(Good Beer Hunting) To most ears, “Mendoza” conjures snowy Andean peaks, high-elevation vineyards, and oceans of Malbec. Its name is imbued with a wildness, as well as indulgence. Here, everything revolves around grapes: 70% of Argentina’s top vintages are produced in this central-western province, which is roughly the size of Illinois.
So how—and why—would anyone set up and run a brewery in one of the most famous wine regions in South America?
I’ve traveled a long way to find out. Though Mendoza is due west of Buenos Aires, its capital, Mendoza City, is closer to Santiago, Chile. I had to fly 650 miles, then drive through autumnal vineyards and olive groves at 3,215 feet above sea level, to reach the tiny village of Chachingo—so famously small, it’s become a local byword for “the boonies.”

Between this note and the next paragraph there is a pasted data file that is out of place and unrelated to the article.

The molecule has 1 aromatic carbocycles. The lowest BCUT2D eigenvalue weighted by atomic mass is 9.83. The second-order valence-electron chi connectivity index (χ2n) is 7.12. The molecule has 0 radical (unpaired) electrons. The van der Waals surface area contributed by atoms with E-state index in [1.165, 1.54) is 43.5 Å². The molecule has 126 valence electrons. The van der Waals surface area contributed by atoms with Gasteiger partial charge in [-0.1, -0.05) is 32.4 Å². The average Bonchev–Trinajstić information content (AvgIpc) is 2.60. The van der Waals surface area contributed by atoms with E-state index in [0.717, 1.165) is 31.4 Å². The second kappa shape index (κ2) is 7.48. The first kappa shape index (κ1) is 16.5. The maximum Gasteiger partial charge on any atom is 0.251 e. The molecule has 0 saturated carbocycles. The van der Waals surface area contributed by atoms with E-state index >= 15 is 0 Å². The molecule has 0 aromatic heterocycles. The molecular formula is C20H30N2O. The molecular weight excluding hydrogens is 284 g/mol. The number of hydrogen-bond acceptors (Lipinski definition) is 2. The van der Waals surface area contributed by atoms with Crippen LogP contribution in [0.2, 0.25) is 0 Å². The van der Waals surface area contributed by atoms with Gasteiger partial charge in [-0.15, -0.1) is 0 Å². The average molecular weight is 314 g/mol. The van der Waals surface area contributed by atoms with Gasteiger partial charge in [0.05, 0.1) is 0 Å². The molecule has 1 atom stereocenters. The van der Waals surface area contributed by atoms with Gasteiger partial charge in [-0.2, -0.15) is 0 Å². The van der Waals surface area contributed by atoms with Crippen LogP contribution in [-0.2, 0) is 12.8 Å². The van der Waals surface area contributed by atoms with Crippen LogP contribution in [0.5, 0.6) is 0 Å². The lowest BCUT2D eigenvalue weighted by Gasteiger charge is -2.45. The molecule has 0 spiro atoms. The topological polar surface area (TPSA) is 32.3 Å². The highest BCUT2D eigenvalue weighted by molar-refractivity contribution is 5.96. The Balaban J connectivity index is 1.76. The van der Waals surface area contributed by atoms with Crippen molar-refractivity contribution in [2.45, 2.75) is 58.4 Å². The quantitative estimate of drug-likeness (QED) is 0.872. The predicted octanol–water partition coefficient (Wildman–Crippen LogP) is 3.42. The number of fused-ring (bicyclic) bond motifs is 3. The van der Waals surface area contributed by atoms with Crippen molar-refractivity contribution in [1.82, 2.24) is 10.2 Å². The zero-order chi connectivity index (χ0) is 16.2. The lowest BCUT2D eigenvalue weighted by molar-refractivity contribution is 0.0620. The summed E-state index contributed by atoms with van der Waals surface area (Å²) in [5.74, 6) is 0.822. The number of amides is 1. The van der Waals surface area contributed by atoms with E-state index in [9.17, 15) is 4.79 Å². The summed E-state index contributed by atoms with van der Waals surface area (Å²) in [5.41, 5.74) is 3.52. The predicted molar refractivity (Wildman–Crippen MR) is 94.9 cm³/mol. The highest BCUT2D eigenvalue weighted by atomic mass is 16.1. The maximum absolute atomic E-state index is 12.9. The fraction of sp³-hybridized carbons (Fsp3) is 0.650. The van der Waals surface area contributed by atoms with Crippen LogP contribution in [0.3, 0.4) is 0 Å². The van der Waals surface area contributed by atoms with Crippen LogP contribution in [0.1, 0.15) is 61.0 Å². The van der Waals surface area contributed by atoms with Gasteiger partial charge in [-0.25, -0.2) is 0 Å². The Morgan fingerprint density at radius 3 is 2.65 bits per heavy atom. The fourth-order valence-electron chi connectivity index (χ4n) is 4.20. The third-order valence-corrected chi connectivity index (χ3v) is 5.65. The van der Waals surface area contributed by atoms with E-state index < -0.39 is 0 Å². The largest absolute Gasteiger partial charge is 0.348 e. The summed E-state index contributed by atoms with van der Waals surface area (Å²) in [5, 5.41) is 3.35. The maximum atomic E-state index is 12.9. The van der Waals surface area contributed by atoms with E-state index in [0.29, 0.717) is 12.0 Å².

My destination is Chachingo Craft Beer, a highlight among the region’s independent breweries. Upon arrival, I expect to wander in for an introductory tour, so I’m surprised to find myself breaking up Capiscum frutescens under the South American winter sky, alongside two of Chachingo’s four owners, agronomist Oscar Laguna and former cab driver Mariano Aldunate. The peppers—all 22 pounds of green and red malaguetas, a fruity local variety of chili—are needed for a Black IPA, and this is an all-hands-on-deck situation.
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